This rant may come as a surprise to you, at least coming from me. It’s actually a little surprising to me that I’m writing it because I wrestle with this topic quite a bit. The subject is that of luxury items; things like a ’69 Camaro, a Florida condo, a full-sized pickup truck that cost more than your first house, or a diamond ring for your other hand that makes your actual wedding ring look like a grain of sand. I suppose you can fill in the item that most appeals to you, that’s not really the point. Instead, I’d like to focus on when it’s best to buy these things rather than on whether you actually should buy them.
See, I’ve learned that I can’t stop a person from getting what they really want. They’ll ask me my opinion or even appear to suggest they’d like my permission to buy something that’s pricey. And regardless of how I respond, they’ll manage to get it, come hell or high water. And for the longest time, I struggled with this. After all, to accumulate enough money to retire only to turn around and begin taking sizable withdrawals in order to buy stuff does kind of hurt my brain a little. It sometimes feels like a person has crossed the finish line only to turn around and start running the other way! “Wait, where are you going?”
Before I get to the part where I say this is all okay, I do want to add that it may not be okay. The world around you may change, the market could decline, the sky might begin to fall. And if it does, you’d better be ready to adjust your plans accordingly because there’s no law that requires that people who’ve retired will stay retired happily ever after. Yes, bad things can happen to really good people and to really good plans. With that said, I also think the human mind is a powerful machine that’s capable of recalculating when inputs are altered. In other words, not only can I not stop people (and their powerful, persuasive brain) from doing something they REALLY want to do, I might be surprised how well they can shift their strategy when things do change for them.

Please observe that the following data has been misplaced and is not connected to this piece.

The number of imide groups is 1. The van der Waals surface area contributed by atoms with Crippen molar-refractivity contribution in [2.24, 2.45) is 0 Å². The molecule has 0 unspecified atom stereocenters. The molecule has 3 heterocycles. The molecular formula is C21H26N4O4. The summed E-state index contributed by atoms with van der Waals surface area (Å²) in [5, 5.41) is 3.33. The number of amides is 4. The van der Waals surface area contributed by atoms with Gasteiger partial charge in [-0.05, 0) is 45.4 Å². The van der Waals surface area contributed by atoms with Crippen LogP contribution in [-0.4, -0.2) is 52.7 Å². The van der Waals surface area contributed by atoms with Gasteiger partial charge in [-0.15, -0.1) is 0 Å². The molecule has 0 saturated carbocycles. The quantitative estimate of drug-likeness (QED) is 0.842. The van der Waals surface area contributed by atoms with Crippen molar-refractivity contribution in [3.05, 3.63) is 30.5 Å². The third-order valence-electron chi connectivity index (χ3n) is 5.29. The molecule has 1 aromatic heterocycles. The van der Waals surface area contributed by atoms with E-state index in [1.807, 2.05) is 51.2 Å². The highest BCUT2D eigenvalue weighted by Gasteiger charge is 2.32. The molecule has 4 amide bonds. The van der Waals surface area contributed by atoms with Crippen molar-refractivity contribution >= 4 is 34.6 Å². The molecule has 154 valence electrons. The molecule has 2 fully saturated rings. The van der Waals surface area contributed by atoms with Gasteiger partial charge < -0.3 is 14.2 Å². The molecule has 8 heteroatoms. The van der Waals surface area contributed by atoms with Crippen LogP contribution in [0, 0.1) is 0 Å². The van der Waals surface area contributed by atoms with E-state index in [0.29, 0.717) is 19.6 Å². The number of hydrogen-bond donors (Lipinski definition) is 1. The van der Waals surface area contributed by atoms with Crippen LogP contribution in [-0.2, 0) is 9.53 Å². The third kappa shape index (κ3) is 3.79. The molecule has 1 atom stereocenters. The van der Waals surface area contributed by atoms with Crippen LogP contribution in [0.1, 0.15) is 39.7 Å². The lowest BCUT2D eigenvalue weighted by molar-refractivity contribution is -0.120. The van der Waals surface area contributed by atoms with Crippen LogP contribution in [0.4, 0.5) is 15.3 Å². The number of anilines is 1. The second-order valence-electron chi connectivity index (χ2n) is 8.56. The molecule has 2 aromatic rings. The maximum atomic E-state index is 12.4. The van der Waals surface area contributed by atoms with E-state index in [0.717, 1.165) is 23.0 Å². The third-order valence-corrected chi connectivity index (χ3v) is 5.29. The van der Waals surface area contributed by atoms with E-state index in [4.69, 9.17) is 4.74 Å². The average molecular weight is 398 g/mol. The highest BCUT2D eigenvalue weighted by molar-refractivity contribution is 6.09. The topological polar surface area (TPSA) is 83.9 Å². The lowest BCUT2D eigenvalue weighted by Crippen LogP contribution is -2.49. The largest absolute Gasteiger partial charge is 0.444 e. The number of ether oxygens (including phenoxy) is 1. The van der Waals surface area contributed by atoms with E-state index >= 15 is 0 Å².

If you’re going to find a way to get that enormous new SUV, please don’t ask me to try to talk you out of it. I can’t. If that new boat has you tossing and turning in bed at night, there ain’t no way I can summon enough strength to stand between you and it. To the contrary, I may be better off supporting you in this adventure because you’re smart enough to find a way to get it and you’re also cunning enough to find a way to fix it when the situation turns back against you. How do I know this? I do the same thing.
The best part about being 62 rather than 22 is that you’re very likely buying the luxury item with money that your money made for you and not with money that you earned directly from hard labor. That is, the growth of your investment money over the years is what you’re spending, not the deposits you made into the account in the first place. That makes a $50,000 item comparatively less ‘costly’ to a 62-year-old who has saved for decades than for a 22-year-old who hasn’t begun saving in earnest. The 22-year-old is spending money that would have benefited from compounding for the next 40 years, thus becoming a very expensive luxury.
Do your best to save enough to someday retire and stay retired, buy that thing that has haunted your restless mind for years that will make it all seem worth it, and know that you may need to adapt should these things not turn out exactly as planned. I’ll support you and even find a way to adapt your retirement plan to your crazy motorcycle fetish as long as we agree that we’re all a little crazy anyway, so let’s just be real about it.
All the best,
Adam Cufr, RICP®